Worms are fascinating creatures and although they may look and act simple enough, they are far more complex than most people give them credit for.
Here are 16 fun worm facts for kids and adults alike! Time to learn all about worms and the important role they play in our world…
1. Earthworms do not have eyes – their bodies have photoreceptor cells, so they can sense light.
Although earthworms do not have eyes, they have photoreceptor cells on their bodies, so they can clearly feel the light.
Because of their photophobia, (dislike of light) it is much easier to harvest vermicompost from artificial worm farms.
We go into greater depth when answering the question, do earthworms have eyes? <– Here
2. Earthworms are hermaphroditic (have both sexual organs)
And they also use allogeneic fertilization. Meaning, after mating, both worms can lay eggs.
The band or ring shape on earthworms is their clitellum and is used to determine whether they are sexually mature and their reproduction organs are ready.
During mating, the two earthworms entangle with each other for several hours.
3. Earthworms breathe through the skin and can survive in the water for a while.
Earthworms breathe through their skin. If the environment is too dry, their body will release mucus to moisturize.
Different types of earthworms have different breathing properties and resistance to water, and some can live longer in water.
But can earthworms drown? < We discuss this in detail.
4. Earthworms do not regenerate and survive on both ends after being cut in half.
They can survive, however, if 2/3 of the important organs in the front end are preserved and unharmed.
Earthworms are not able to survive after they are cut into many segments, but they mainly rely on the 2/3 of their vital organs in the front end.
If most of them can be kept intact, the probability of regeneration is higher.
Some earthworms can regenerate – find out how and why they can detach their tails and escape like geckos.
5. The longest earthworm can reach 2 meters or more.
It’s true! This is the Giant Gippsland Earthworm in Australia. See this video of the world famous, David Attenborough finding one on his travels.
6. After heavy rain, earthworms crawl out of the soil because of lack of oxygen.
This is one theory for why earthworms crawl out of soil after heavy rain.
Though another is that the rain tapping on the surface which draws worms out of the soil. (this is how some predators draw worms out)
7. Earthworms are oviparous, and their eggs are the size of a rice grain in milky yellow color. Small earthworms hatch in two weeks.
Earthworms are oviparous animals i.e. they lay eggs instead of giving birth to live young.
In a suitable environment, small earthworms can generally become sexually mature (ring band forming) in 2-3 months.
After that, on average approximately 3 eggs would be laid every ten days. The hatching rate is about 70-80%, and they generally take 2 weeks to hatch.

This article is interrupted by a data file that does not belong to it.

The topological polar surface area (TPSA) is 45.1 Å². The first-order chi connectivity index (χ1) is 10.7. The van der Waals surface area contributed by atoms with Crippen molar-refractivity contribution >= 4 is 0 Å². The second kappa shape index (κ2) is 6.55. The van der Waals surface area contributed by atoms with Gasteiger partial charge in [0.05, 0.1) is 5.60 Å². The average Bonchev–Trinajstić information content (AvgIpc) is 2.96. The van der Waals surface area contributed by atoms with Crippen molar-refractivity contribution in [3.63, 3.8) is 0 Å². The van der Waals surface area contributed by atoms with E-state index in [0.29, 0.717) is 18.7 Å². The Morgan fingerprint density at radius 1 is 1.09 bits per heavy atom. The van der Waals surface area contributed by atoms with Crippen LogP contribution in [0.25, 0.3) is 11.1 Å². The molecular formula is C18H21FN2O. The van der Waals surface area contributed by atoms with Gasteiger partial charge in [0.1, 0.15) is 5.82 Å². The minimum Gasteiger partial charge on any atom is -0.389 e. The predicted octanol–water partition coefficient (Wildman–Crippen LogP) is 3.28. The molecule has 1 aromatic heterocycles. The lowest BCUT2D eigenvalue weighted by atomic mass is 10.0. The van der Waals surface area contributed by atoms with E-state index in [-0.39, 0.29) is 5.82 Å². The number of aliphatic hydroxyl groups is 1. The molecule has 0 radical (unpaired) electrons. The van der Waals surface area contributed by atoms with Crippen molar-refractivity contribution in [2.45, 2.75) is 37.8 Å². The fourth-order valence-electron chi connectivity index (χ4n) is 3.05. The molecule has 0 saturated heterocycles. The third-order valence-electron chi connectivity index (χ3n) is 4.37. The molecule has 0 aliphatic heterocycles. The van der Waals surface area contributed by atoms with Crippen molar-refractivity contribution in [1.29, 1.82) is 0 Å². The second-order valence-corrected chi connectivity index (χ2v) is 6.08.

Each hatched egg can contain 1-3 small earthworms,
8. The average lifespan of an earthworm is 1-3 years.
The lifespan of earthworms varies from species to species.
The European bloodworms, which are commonly used in artificial breeding, could live for 1-2 years.
Some earthworms or large foreign earthworms can survive up to 4 years.
I have written about the types of earthworms that are usually used in captive breeding and vermicomposting.
9. Earthworms do not make any sound.
Earthworms have no vocal cords and do not make sounds. I have a detailed explanation in another article that answers the question, do worms make sound?
10. The earthworm hormones extracted from the body of earthworms can prevent stroke.
In recent years, kinases (enzymes) extracted from earthworms have been found to be effective in treating blood clots, which can help people at high risk of stroke or those suffering from vascular sclerosis/blockage related diseases.
11. Earthworms are known as Annelids and are invertebrates – they have no backbone, or bones at all!
You might be wondering how worms move at all if they have no bones? It’s a good question. They use exterior bristles and muscles within their body.
We explain in more detail here —> do earthworms have bones?
12. Earthworms can eat the heavy metals in the soil and restore the barren land.
Regarding the restoration of land, this is aimed at land destroyed by man-made industries.
Such lands contain heavy metals and excessive chemical residues and are no longer suitable for cultivation.
13. Earthworms also eat rotten meat.
Earthworms are omnivorous, and they can eat a wide range of things.
In addition to the general corrosion of leaves, feces, dead wood, fruits and vegetables, yes worms also eat rotten meat (though this isn’t recommended for worms in captivity unless you love nasty pests!)
You can read more about all kinds of foods that earthworms eat < in our ultimate guide.
14. Earthworms eat soil, absorb it, then poop it out to become organic earthworm castings; a VERY effective fertilizer.
The practice of using worms to do this and harvesting their castings is known as vermicomposting.
15. Earthworms are not only traditional Chinese medicine, but they are also snacks in many places.
Earthworms in some parts of the world have medical use.
Many places around the world are also in the habit of eating earthworms, and many locals also make earthworms into dishes.
Aside from normal frying and braising, there are also worms in milk soup in China or worm patties in Vietnam – see more worm dishes in our article that answers the question, can humans eat worms?
16. Earthworms also have red blood.
Do earthworms bleed red like you and me? Yes, though you might not always see it as worms have a very low blood pressure!